Yesterday I had a phone call with a Ruby Developer who is currently in Silicon Valley and looking to move to the Midwest. They are highly skilled, easy to work with, highly recommended and from this region. Specifically they are looking for a company in Minneapolis or Chicago.
They asked me a curious question…
Many of the search firm recruiters are asking if they can float my resume around for me. I don’t have a network in those cities so it seems convenient but I think there are negatives to this too. Right?
First… for some industries, skill sets and towns I think working with a couple of search firms is a good idea.
But to rely on them to do your networking or job search for you is a horrible idea. Sure there have been many times over the years I work with someone moving to Minneapolis and they want me to help them on their job search. If there is a strategy to it, I’m for it.
A few reasons to be cautious:
- Do the search firms have already existing relationships with the companies or are they using your resume to get themselves in the door? Floating the resume of a highly skilled developer in Silicon Valley is a sweet marketing tool for a search firm. Do you really want to be someone’s tool?
- If two search firms submit you to the same company or job the company may exclude you from the process. While “credit” usually goes to the group who submitted you first some companies may avoid any possible legal issues.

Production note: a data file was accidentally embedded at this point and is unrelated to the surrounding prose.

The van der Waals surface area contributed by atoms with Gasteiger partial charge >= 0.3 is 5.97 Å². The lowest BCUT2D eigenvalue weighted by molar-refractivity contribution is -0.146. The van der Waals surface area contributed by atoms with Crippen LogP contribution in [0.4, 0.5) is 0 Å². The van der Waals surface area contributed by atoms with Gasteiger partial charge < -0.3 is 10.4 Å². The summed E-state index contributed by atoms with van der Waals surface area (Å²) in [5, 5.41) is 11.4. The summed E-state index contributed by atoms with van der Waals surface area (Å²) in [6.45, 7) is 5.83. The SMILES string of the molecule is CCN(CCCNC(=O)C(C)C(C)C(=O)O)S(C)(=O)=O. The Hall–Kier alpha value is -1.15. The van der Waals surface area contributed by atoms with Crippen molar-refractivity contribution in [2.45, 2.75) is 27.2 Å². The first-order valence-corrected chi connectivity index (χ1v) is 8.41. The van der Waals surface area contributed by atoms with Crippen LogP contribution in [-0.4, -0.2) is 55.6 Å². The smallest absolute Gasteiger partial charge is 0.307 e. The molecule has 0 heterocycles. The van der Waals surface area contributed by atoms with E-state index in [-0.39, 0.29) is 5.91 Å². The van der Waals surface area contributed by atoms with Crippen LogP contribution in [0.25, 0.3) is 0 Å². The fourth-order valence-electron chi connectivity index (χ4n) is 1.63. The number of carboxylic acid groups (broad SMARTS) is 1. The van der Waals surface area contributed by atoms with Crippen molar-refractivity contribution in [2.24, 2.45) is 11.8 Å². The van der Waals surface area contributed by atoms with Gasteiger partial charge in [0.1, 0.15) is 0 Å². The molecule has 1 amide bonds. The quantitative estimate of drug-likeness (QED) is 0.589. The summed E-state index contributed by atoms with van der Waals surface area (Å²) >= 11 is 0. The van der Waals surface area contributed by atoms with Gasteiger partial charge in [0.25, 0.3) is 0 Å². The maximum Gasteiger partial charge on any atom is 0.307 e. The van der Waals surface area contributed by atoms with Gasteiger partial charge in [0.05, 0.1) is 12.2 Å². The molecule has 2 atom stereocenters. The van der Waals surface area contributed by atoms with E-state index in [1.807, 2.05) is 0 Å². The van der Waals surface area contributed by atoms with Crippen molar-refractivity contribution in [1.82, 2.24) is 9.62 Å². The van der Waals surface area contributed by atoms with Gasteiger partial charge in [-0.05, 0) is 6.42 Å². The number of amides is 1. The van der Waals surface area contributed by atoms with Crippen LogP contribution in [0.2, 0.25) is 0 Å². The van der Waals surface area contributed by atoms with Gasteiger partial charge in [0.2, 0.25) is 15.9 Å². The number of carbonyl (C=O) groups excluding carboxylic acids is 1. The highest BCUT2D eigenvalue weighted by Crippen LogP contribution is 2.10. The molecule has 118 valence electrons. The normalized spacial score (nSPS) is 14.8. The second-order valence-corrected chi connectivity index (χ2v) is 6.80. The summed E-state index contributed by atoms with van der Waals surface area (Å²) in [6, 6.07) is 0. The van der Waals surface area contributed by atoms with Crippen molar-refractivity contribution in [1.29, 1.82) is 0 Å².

- Are they submitting you to quality companies or are they going with whoever will pay them a fee? Remember, you are the one going to work at the company not the search firm.
One way to be in control is this… have an agreement that your resume will not be sent to a company without your prior approval.
- Search Firm’s are a good tool but do not rely on them.
- Retain control of your search.
- Network, network, network.
If you are moving to Minneapolis and would like to get an idea of what the Minnesota tech scene is like, send me an email email@example.com
And take a look at these two videos.
The second is called DocuMNtary (48:50). An extensive look at the MN tech scene including our history, culture, diversity, events and more. If that’s too long click DocuMNtary and you will find 19 segments. Note: I make a couple of quick appearances and was a sponsor.
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